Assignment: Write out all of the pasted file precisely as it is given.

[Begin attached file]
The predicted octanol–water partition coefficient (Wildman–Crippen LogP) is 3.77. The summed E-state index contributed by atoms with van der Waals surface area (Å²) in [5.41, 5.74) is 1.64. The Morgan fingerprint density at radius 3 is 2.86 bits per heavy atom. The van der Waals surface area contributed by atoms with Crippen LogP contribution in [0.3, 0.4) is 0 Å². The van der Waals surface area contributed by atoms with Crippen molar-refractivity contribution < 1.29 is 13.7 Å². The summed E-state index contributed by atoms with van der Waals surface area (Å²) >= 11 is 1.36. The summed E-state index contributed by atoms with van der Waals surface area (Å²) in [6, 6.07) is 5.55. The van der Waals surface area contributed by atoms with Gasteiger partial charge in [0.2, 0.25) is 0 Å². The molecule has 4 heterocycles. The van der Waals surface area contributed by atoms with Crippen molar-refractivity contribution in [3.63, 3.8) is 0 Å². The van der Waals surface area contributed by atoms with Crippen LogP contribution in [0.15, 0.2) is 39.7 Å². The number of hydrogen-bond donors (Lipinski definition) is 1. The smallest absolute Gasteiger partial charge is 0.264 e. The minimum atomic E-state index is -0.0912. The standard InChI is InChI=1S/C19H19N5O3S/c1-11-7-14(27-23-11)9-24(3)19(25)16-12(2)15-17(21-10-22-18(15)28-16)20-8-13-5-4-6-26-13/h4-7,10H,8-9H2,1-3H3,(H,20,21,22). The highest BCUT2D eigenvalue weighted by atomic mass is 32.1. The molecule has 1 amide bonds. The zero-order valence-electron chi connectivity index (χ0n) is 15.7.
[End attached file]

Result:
The predicted octanol–water partition coefficient (Wildman–Crippen LogP) is 3.77. The summed E-state index contributed by atoms with van der Waals surface area (Å²) in [5.41, 5.74) is 1.64. The Morgan fingerprint density at radius 3 is 2.86 bits per heavy atom. The van der Waals surface area contributed by atoms with Crippen LogP contribution in [0.3, 0.4) is 0 Å². The van der Waals surface area contributed by atoms with Crippen molar-refractivity contribution < 1.29 is 13.7 Å². The summed E-state index contributed by atoms with van der Waals surface area (Å²) >= 11 is 1.36. The summed E-state index contributed by atoms with van der Waals surface area (Å²) in [6, 6.07) is 5.55. The van der Waals surface area contributed by atoms with Gasteiger partial charge in [0.2, 0.25) is 0 Å². The molecule has 4 heterocycles. The van der Waals surface area contributed by atoms with Crippen molar-refractivity contribution in [3.63, 3.8) is 0 Å². The van der Waals surface area contributed by atoms with Crippen LogP contribution in [0.15, 0.2) is 39.7 Å². The number of hydrogen-bond donors (Lipinski definition) is 1. The smallest absolute Gasteiger partial charge is 0.264 e. The minimum atomic E-state index is -0.0912. The standard InChI is InChI=1S/C19H19N5O3S/c1-11-7-14(27-23-11)9-24(3)19(25)16-12(2)15-17(21-10-22-18(15)28-16)20-8-13-5-4-6-26-13/h4-7,10H,8-9H2,1-3H3,(H,20,21,22). The highest BCUT2D eigenvalue weighted by atomic mass is 32.1. The molecule has 1 amide bonds. The zero-order valence-electron chi connectivity index (χ0n) is 15.7.